[23 March 2010]
If Borknagar aren’t already known as “the thinking man’s black metal band”, then they should be, because there is no other black metal band out today with their level of progression and creativity. In fact, Borknagar truly fit better with the progressive metal scene, often rivaling Opeth and Dream Theater with their forward-thinking arrangements and daring sound. Their aggressive tone and black metal roots separate them from their more mainstream counterparts, but fans of either band will enjoy most of Borknagar’s work. Since bringing in vocalist Vintersorg on 2001’s Empiricism, Borknagar have gotten bigger and more ambitious with their sound. The effort has paid off, helping Borknagar separate themselves from the rest of the black metal scene and establish an identity set completely apart from their peers. Universal, the Norwegian sextet’s latest album, is a grand epic that pushes Borknagar even higher above other bands in their scene.
The sound on Universal centers on the keyboards, which are the most noticeable instrument on most of the album’s songs. Lars Nedland does an extremely good job providing a solid base for the other instruments to follow, while simultaneously creating a huge, atmospheric soundscape that rivals most power metal albums. The use of a traditional grand piano and a Hammond organ only add to the band’s unique sound, creating a sound reminiscent of Pink Floyd and Rush in certain songs. The keyboards also help to join the songs together and create an overarching feel to the whole album, eliminating any possible sense of disjointedness. Any keyboard enthusiast will love Universal, because every memorable moment on the album, be it aggressive or ambient, is made more memorable by the keyboards.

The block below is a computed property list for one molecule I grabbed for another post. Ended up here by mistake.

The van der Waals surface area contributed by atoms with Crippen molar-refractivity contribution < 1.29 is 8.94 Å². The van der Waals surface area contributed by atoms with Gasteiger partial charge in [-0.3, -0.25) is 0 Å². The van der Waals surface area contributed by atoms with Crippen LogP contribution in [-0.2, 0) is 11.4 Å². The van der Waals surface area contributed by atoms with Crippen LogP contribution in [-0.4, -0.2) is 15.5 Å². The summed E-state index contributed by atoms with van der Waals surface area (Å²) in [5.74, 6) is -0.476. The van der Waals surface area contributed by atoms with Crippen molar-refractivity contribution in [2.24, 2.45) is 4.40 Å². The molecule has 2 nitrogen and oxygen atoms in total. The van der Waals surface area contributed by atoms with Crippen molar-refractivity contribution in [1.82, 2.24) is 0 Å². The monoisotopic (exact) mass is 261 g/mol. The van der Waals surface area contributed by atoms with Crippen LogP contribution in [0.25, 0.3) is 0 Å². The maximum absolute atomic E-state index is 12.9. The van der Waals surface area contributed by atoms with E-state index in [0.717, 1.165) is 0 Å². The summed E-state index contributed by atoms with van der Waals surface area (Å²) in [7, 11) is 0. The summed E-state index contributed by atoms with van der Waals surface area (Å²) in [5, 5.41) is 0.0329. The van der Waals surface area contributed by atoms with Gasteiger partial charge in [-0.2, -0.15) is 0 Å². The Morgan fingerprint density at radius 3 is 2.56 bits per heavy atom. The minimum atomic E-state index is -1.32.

Vintersorg’s vocal performance on this album is also top-notch, blending the lyrics into the album’s atmosphere so that they almost become another instrument rather than a voice. He doesn’t try to be at the forefront of the sound during acoustic sections, and that makes his singing performance even more impressive. His harsh vocals are equally fantastic, sharpening the black metal parts of songs and providing greater contrast for the folk and acoustic sections. Borknagar also pay a small tribute to their past by bringing back former vocalist ICS Vortex to perform on the song “My Domain”, and he delivers an excellent performance with his signature operatic singing voice.
Borknagar have truly carved a niche for themselves with their recent albums, and almost no other band comes close to their sound, with the ironic exception of Vintersorg’s eponymous side band. Universal cements Borknagar’s place as the leaders of the progressive black metal movement, and should help to bring more recognition to the band. Fans of Opeth’s early work and Enslaved’s recent albums will definitely find a lot to like on Universal, and other progressive metal fans with tastes ranging from Porcupine Tree to Katatonia to Mastodon should give this album a shot. Borknagar have created something completely unique, and it’s time they were recognized for it.